The Disraeli Room

The Disraeli Room

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Community Energy: lessons from Germany

5th August 2013

ResPublica's Caroline Julian reports on the first leg of her Winston Churchill Memorial Trust travel fellowship to Germany

The Department for Energy and Climate Change’s (DECC) call for evidence on ‘community energy’, which closes today, sets out a series of questions regarding the capacity of the sector, and the various barriers faced by communities across the country who wish to become collective producers of their own energy. The call for evidence is an encouraging move by DECC to explore how government and its partners can support and incentivise such initiatives to start up and grow. But meanwhile, on the continent, a much more integrated and visionary conversation is taking place: communities are not only being encouraged to start up their own means of energy production through individual projects, but to become a crucial part of their local energy market – all inclusive of production, transmission and supply.

I have just spent the past few days visiting a number of communities in Franconia (Bavaria, Germany) with the CSU (CDU) MP, Josef Goeppel, who can already boast that around 70% of the renewable energy produced in this region (which is itself 90%) is ‘community owned’ – owned by communities, farmers, co-operatives and small (often family-owned) businesses. The region is a patchwork quilt of fields, with a number of small villages nestled in nearby valleys and larger towns and cities, such as Ansbach and Nuremberg, not too far away.

As part of our travels, we visit Langenaltheim – a particularly pioneering rural community of around 2000 residents, which has seen the development of a series of production projects from a varied mix of local stakeholders. We visit, for example, a sandstone quarry, where the business owners supply most of their electricity demands from two wind turbines on their land, which were developed following positive consent from the local community in 2008. In the distance, you can also pick out two additional turbines that are owned by the community itself, which supply electricity to nearby residents, as well as solar photovoltaic panels on the rooves of houses, schools and other public buildings, developed again under the initiative of the community.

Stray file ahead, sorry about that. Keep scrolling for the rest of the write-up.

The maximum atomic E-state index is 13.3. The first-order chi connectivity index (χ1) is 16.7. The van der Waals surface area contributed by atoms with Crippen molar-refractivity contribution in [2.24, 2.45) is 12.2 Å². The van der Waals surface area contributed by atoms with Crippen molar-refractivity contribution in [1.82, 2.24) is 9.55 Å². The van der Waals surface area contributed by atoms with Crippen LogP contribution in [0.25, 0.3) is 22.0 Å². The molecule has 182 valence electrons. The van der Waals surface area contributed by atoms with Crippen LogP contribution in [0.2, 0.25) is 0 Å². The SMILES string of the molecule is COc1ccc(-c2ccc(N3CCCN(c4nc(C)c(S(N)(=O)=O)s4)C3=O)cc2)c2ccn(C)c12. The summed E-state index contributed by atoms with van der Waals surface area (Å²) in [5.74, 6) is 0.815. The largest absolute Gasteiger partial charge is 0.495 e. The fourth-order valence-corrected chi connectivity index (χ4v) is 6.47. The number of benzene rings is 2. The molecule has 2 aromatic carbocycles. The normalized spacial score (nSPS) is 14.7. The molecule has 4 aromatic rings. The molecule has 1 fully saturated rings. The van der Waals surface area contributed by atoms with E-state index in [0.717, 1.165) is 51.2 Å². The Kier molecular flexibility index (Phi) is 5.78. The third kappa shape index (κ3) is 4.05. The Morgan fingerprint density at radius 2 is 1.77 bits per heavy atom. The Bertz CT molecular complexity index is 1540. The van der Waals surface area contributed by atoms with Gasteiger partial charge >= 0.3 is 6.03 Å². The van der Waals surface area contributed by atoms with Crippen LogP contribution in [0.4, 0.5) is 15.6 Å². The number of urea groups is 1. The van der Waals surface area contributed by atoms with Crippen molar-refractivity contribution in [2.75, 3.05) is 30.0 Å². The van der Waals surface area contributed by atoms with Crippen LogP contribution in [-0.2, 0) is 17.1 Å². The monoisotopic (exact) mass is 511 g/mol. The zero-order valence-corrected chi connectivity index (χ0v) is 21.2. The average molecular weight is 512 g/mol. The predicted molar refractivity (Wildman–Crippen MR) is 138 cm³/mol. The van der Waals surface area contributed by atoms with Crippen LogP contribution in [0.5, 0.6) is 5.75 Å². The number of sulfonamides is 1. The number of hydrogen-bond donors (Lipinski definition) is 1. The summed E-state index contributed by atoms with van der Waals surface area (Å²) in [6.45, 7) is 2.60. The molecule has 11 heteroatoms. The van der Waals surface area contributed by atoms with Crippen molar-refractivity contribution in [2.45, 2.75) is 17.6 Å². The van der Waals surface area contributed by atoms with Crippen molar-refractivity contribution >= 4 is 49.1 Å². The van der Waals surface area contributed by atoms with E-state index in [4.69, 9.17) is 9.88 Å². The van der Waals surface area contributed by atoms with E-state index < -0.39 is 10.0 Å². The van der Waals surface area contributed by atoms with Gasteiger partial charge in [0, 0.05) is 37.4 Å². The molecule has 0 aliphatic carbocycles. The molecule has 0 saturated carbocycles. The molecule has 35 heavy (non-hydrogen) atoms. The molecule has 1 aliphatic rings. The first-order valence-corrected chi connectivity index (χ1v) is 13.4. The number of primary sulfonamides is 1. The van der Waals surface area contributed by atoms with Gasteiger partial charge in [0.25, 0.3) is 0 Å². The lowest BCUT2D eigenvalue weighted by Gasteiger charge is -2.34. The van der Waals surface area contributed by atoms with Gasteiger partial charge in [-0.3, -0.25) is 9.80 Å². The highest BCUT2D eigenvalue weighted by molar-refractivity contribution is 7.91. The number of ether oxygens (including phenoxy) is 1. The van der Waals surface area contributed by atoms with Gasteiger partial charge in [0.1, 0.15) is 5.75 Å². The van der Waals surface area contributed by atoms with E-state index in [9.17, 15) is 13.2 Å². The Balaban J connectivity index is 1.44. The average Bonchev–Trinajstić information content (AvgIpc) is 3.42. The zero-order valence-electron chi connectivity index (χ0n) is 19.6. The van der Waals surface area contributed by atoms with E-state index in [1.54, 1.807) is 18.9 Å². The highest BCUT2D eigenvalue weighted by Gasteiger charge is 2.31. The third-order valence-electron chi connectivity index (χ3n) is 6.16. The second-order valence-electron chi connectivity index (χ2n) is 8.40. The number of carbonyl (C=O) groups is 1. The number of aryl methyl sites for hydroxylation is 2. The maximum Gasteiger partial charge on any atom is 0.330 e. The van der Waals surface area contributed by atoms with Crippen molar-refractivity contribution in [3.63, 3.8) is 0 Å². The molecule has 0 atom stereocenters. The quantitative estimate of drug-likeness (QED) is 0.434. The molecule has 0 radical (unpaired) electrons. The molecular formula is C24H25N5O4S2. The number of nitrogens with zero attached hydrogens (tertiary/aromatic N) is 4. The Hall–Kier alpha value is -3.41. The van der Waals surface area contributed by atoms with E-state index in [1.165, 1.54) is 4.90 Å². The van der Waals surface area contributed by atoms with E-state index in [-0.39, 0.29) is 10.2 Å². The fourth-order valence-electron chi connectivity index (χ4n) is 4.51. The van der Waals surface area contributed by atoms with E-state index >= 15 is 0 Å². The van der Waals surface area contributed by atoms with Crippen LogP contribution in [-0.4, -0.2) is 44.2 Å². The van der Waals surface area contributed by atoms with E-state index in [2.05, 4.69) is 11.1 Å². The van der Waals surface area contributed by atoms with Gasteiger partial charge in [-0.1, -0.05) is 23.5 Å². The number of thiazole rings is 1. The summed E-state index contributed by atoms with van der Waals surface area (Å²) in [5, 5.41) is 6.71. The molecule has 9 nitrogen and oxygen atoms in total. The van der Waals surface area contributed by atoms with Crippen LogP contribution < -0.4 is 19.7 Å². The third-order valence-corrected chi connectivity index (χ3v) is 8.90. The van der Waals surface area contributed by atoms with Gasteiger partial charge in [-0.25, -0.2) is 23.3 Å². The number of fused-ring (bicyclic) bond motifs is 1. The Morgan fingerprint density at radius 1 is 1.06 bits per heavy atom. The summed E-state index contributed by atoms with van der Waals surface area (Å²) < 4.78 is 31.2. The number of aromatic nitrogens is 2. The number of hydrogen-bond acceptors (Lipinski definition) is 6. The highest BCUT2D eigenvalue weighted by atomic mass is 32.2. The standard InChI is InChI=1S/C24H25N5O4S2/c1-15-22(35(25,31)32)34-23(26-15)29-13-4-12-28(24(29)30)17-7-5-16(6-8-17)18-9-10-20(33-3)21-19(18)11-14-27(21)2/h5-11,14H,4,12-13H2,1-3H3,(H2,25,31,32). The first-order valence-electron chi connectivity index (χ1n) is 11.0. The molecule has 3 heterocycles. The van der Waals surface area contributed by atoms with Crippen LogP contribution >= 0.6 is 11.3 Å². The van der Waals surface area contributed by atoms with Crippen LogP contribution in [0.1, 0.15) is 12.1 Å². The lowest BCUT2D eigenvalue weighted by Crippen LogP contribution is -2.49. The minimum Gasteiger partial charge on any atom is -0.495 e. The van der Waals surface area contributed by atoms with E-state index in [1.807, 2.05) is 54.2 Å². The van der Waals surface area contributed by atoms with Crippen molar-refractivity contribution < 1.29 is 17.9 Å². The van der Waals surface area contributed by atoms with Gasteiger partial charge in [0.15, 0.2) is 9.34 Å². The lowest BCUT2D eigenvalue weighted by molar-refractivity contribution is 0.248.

Just down the road, we also visit a biogas plant, which is owned by a local farmer and currently provides heating to around 200 homes. Because of increased interest and demand to receive the energy produced by the farmer – a well known local – there are already plans to develop a second engine. The plant feeds into the district heating network, which is itself a co-operative, owned by members of the local community, who work closely with the farmer and other local producers to deliver heat to residents and businesses. The glass fibre networks needed to manage heat demand and supply have further enabled the rural community to enter into wider markets by providing them with the infrastructure to connect securely to the internet.

District heating networks are in part by their nature decentralised, but the surplus electricity produced by this community, as well as many others across Bavaria, will be fed in to the national grid. Josef Goeppel is now thinking one step ahead, and encouraging these communities, and the producers within them, to support and feed into a regional rather than a national grid, in order to keep the economic and social benefits local.

As part of this plan, ‘N-Ergie’, the regional energy company for Nuremberg and its surrounding areas, would develop a local grid network that would see any surplus energy produced in rural communities to be channelled to towns, like Ansbach or Nuremberg, which have higher energy demands. This model would: keep production and supply – and therefore the economic benefits – local; encourage consumers to either produce themselves or purchase from local and known producers (incurring social benefits); and reduce costs of the transmission of electricity from up and down the country, or even from country to country, by virtue of its regional base and the lower voltage needed for local transportation.

Connecting to a regional grid would be a much cheaper option for producers than feeding into the national grid, as at present, which Goeppel believes could offer the incentive needed as the first wave of feed-in-tariff beneficiaries emerge out of the scheme in 2020.

Communities in the UK may be far from many of these energy-producing Franconian towns, but there are there are measures and policy initiatives taking place that are beginning to nod in this direction. The ‘London-Lite’ scheme, for example, spearheaded by the Mayor of London, seeks to localise production and supply in the city, and offer reduced bills to the consumer as a result. There is perhaps an opportunity here to broker in communities as part of the local energy mix, and reconnect the production asset – and those who own it – to the consumer on the other side, and in turn encourage the consumer to participate in the local energy economy in a tangible way. We may then ourselves have a far more integrated and visionary approach to our energy policy to communicate to the continent and beyond.

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